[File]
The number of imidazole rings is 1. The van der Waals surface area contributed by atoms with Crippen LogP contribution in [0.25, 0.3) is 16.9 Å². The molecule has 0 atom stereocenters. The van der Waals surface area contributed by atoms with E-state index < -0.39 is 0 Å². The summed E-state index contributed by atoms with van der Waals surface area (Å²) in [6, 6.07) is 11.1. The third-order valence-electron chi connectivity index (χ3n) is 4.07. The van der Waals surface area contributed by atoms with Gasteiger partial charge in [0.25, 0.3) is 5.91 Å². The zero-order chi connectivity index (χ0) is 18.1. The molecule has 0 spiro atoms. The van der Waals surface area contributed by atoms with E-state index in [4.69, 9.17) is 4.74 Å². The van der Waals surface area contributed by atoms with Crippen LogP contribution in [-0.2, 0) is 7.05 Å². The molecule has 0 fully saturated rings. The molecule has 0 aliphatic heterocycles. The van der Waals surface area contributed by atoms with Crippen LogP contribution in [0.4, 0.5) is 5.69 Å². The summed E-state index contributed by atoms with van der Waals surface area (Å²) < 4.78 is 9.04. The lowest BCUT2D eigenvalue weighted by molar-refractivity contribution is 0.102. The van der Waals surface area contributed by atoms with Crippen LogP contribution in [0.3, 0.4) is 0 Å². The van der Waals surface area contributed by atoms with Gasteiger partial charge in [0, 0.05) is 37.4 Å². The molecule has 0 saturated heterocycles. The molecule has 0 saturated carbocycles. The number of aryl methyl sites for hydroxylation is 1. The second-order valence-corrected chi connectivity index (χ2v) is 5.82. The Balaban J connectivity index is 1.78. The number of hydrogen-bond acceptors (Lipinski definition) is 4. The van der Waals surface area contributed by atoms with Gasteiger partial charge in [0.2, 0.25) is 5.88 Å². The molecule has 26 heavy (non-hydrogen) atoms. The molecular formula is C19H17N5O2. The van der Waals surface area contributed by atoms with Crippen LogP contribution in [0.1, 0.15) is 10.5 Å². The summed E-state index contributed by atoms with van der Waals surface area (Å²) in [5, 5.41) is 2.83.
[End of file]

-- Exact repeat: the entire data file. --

The number of imidazole rings is 1. The van der Waals surface area contributed by atoms with Crippen LogP contribution in [0.25, 0.3) is 16.9 Å². The molecule has 0 atom stereocenters. The van der Waals surface area contributed by atoms with E-state index < -0.39 is 0 Å². The summed E-state index contributed by atoms with van der Waals surface area (Å²) in [6, 6.07) is 11.1. The third-order valence-electron chi connectivity index (χ3n) is 4.07. The van der Waals surface area contributed by atoms with Gasteiger partial charge in [0.25, 0.3) is 5.91 Å². The zero-order chi connectivity index (χ0) is 18.1. The molecule has 0 spiro atoms. The van der Waals surface area contributed by atoms with E-state index in [4.69, 9.17) is 4.74 Å². The van der Waals surface area contributed by atoms with Crippen LogP contribution in [-0.2, 0) is 7.05 Å². The molecule has 0 fully saturated rings. The molecule has 0 aliphatic heterocycles. The van der Waals surface area contributed by atoms with Crippen LogP contribution in [0.4, 0.5) is 5.69 Å². The summed E-state index contributed by atoms with van der Waals surface area (Å²) < 4.78 is 9.04. The lowest BCUT2D eigenvalue weighted by molar-refractivity contribution is 0.102. The van der Waals surface area contributed by atoms with Crippen LogP contribution in [0.3, 0.4) is 0 Å². The van der Waals surface area contributed by atoms with Gasteiger partial charge in [0, 0.05) is 37.4 Å². The molecule has 0 saturated heterocycles. The molecule has 0 saturated carbocycles. The number of aryl methyl sites for hydroxylation is 1. The second-order valence-corrected chi connectivity index (χ2v) is 5.82. The Balaban J connectivity index is 1.78. The number of hydrogen-bond acceptors (Lipinski definition) is 4. The van der Waals surface area contributed by atoms with Gasteiger partial charge in [0.2, 0.25) is 5.88 Å². The molecule has 26 heavy (non-hydrogen) atoms. The molecular formula is C19H17N5O2. The van der Waals surface area contributed by atoms with Crippen LogP contribution in [0.1, 0.15) is 10.5 Å². The summed E-state index contributed by atoms with van der Waals surface area (Å²) in [5, 5.41) is 2.83.